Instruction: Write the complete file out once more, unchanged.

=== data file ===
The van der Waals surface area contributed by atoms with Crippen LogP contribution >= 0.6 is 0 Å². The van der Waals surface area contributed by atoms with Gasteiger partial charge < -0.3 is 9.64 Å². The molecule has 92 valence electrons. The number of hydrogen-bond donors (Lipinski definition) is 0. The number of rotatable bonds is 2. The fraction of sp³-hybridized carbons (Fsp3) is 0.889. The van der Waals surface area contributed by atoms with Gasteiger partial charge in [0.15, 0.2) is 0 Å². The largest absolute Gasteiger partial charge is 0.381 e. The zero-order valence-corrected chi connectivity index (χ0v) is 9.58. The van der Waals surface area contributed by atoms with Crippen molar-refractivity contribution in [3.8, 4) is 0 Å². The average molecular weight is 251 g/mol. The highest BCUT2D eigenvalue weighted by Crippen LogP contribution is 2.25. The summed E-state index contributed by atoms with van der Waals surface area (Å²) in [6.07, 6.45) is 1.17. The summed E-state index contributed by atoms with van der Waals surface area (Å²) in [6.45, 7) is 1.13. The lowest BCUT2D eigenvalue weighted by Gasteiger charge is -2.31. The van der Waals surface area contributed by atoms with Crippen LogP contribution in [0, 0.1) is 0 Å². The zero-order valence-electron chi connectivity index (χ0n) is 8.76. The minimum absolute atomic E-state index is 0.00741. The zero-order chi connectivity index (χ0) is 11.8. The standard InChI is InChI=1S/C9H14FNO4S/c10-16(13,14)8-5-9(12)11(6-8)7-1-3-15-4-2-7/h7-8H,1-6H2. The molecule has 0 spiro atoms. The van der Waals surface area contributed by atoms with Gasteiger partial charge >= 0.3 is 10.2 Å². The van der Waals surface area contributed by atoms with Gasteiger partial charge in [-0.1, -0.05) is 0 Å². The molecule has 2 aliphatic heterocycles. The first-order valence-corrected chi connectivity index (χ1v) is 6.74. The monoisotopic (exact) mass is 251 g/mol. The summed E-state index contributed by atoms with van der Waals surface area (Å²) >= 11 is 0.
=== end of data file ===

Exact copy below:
The van der Waals surface area contributed by atoms with Crippen LogP contribution >= 0.6 is 0 Å². The van der Waals surface area contributed by atoms with Gasteiger partial charge < -0.3 is 9.64 Å². The molecule has 92 valence electrons. The number of hydrogen-bond donors (Lipinski definition) is 0. The number of rotatable bonds is 2. The fraction of sp³-hybridized carbons (Fsp3) is 0.889. The van der Waals surface area contributed by atoms with Gasteiger partial charge in [0.15, 0.2) is 0 Å². The largest absolute Gasteiger partial charge is 0.381 e. The zero-order valence-corrected chi connectivity index (χ0v) is 9.58. The van der Waals surface area contributed by atoms with Crippen molar-refractivity contribution in [3.8, 4) is 0 Å². The average molecular weight is 251 g/mol. The highest BCUT2D eigenvalue weighted by Crippen LogP contribution is 2.25. The summed E-state index contributed by atoms with van der Waals surface area (Å²) in [6.07, 6.45) is 1.17. The summed E-state index contributed by atoms with van der Waals surface area (Å²) in [6.45, 7) is 1.13. The lowest BCUT2D eigenvalue weighted by Gasteiger charge is -2.31. The van der Waals surface area contributed by atoms with Crippen LogP contribution in [0, 0.1) is 0 Å². The zero-order valence-electron chi connectivity index (χ0n) is 8.76. The minimum absolute atomic E-state index is 0.00741. The zero-order chi connectivity index (χ0) is 11.8. The standard InChI is InChI=1S/C9H14FNO4S/c10-16(13,14)8-5-9(12)11(6-8)7-1-3-15-4-2-7/h7-8H,1-6H2. The molecule has 0 spiro atoms. The van der Waals surface area contributed by atoms with Gasteiger partial charge >= 0.3 is 10.2 Å². The van der Waals surface area contributed by atoms with Gasteiger partial charge in [-0.1, -0.05) is 0 Å². The molecule has 2 aliphatic heterocycles. The first-order valence-corrected chi connectivity index (χ1v) is 6.74. The monoisotopic (exact) mass is 251 g/mol. The summed E-state index contributed by atoms with van der Waals surface area (Å²) >= 11 is 0.